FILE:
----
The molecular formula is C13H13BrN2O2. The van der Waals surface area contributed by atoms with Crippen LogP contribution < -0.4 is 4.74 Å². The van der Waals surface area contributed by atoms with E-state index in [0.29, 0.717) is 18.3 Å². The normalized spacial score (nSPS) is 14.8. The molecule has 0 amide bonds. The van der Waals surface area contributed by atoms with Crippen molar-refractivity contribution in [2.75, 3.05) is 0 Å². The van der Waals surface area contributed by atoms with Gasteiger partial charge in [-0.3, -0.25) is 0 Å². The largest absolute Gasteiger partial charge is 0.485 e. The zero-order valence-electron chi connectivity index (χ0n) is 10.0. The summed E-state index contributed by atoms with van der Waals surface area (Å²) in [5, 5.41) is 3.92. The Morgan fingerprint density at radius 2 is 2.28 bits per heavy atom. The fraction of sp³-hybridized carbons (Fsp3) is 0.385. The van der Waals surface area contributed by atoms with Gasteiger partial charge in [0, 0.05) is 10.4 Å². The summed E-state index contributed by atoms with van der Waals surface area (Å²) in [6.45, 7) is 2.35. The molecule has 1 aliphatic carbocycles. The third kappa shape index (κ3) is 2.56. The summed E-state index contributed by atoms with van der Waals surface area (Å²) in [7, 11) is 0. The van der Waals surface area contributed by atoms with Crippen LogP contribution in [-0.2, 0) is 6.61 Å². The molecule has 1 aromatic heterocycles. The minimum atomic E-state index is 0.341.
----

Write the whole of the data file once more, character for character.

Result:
The molecular formula is C13H13BrN2O2. The van der Waals surface area contributed by atoms with Crippen LogP contribution < -0.4 is 4.74 Å². The van der Waals surface area contributed by atoms with E-state index in [0.29, 0.717) is 18.3 Å². The normalized spacial score (nSPS) is 14.8. The molecule has 0 amide bonds. The van der Waals surface area contributed by atoms with Crippen molar-refractivity contribution in [2.75, 3.05) is 0 Å². The van der Waals surface area contributed by atoms with Gasteiger partial charge in [-0.3, -0.25) is 0 Å². The largest absolute Gasteiger partial charge is 0.485 e. The zero-order valence-electron chi connectivity index (χ0n) is 10.0. The summed E-state index contributed by atoms with van der Waals surface area (Å²) in [5, 5.41) is 3.92. The Morgan fingerprint density at radius 2 is 2.28 bits per heavy atom. The fraction of sp³-hybridized carbons (Fsp3) is 0.385. The van der Waals surface area contributed by atoms with Gasteiger partial charge in [0, 0.05) is 10.4 Å². The summed E-state index contributed by atoms with van der Waals surface area (Å²) in [6.45, 7) is 2.35. The molecule has 1 aliphatic carbocycles. The third kappa shape index (κ3) is 2.56. The summed E-state index contributed by atoms with van der Waals surface area (Å²) in [7, 11) is 0. The van der Waals surface area contributed by atoms with Crippen LogP contribution in [-0.2, 0) is 6.61 Å². The molecule has 1 aromatic heterocycles. The minimum atomic E-state index is 0.341.